The gift of discernment is the ability to distinguish truth from error. People with this gift clearly differentiate between good and evil, right and wrong, true and false, the genuine and the spurious. They protect the body from heresy, heeding the command of John, the beloved disciple, “Do not believe every spirit, but test the spirits to see whether they are from God” (1 John 4:1). The gift of discernment requires huge doses of courage, for its possessors have to speak up loud and clear.
Bible examples are many. Peter knew Ananias and Sapphira lied (AC 5:1ff) and knew Simon the sorcerer was poisoned by bitterness and bound by iniquity (AC 8:23). Berean Jews forever set the standard, showing the touchstone and true basis for discernment. They tested what they heard against Scripture (AC 17:11).
The gift of discernment is a crying need today. As sin encircles us and seeps ever closer to us, like a radioactive poisonous ooze, we need people who can quickly see through phonies, who can promptly detect heresy, and sound an alarm.
The Church would be much ravished were it not for Francis Schaeffer, C. S. Lewis, Chuck Colson, Josh McDowell, D. James Kennedy, and other apologists who stand at the fore, confronting the tidal wave of error hurled against us. We need this gift in small groups and in ministries that bring us contact with the lost.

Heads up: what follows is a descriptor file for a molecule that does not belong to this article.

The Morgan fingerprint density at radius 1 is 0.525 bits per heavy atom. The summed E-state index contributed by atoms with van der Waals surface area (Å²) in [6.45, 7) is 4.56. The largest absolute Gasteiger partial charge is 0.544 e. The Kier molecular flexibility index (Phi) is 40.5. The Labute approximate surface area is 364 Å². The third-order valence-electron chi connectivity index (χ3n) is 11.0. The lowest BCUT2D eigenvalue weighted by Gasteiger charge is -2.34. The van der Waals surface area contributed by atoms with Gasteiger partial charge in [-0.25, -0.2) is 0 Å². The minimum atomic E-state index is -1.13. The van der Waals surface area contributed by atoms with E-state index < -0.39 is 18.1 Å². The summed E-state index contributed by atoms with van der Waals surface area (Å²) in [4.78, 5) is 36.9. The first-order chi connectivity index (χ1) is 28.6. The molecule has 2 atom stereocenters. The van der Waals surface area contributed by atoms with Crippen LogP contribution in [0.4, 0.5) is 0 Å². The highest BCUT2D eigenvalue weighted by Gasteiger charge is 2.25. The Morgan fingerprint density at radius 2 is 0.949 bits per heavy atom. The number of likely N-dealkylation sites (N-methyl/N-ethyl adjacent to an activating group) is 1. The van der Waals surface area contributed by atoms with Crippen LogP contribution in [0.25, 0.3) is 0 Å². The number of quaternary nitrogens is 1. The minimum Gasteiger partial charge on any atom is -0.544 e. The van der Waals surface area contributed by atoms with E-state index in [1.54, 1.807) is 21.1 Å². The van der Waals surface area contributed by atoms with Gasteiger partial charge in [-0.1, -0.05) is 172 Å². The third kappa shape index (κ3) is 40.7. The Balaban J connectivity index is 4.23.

I Peter 4:9 “Use hospitality one to another without grudging.”
This ends our look at spiritual gifts, God-given abilities, called enrichments by Dr. John Wright, enablements by Tom McClain. The gift of hospitality, one of my favorites, makes people feel welcome, at ease, at home. You have it if you love to open your home, to entertain, if guests are not a nuisance, if you are happier when your home is alive and teeming than when it is empty and quiet.
People with this gift are not necessarily good housekeepers. They are more interested in people feeling good than in being impressive. One lady with this gift has as her life motto, “Hospitality before pride.” Many of us want the house spotless and meticulous before anyone sees it. This sets “pride before hospitality.”
Not all have this gift, but all can be hospitable. Ours is the faith of the open door. Welcome strangers and fellow saints. Yield our houses to God as harbors for others, as instruments of kindness. A selfish home cannot be pleasing to God.
Jesus, Peter, Paul, and the other Apostles were travelers. They fully realized the need for hospitality and promoted it. A major reason for the early church’s success was that she was nurtured in homes, not cathedrals. Hospitality was vital in New Testament times because many Christians were banished and persecuted.
Hunted and hounded, persecuted refugees, aliens dispersed through a hostile world, believers were often desperate to find places of safety. To receive them was punishable as a crime. It was a risky, dangerous business, but required.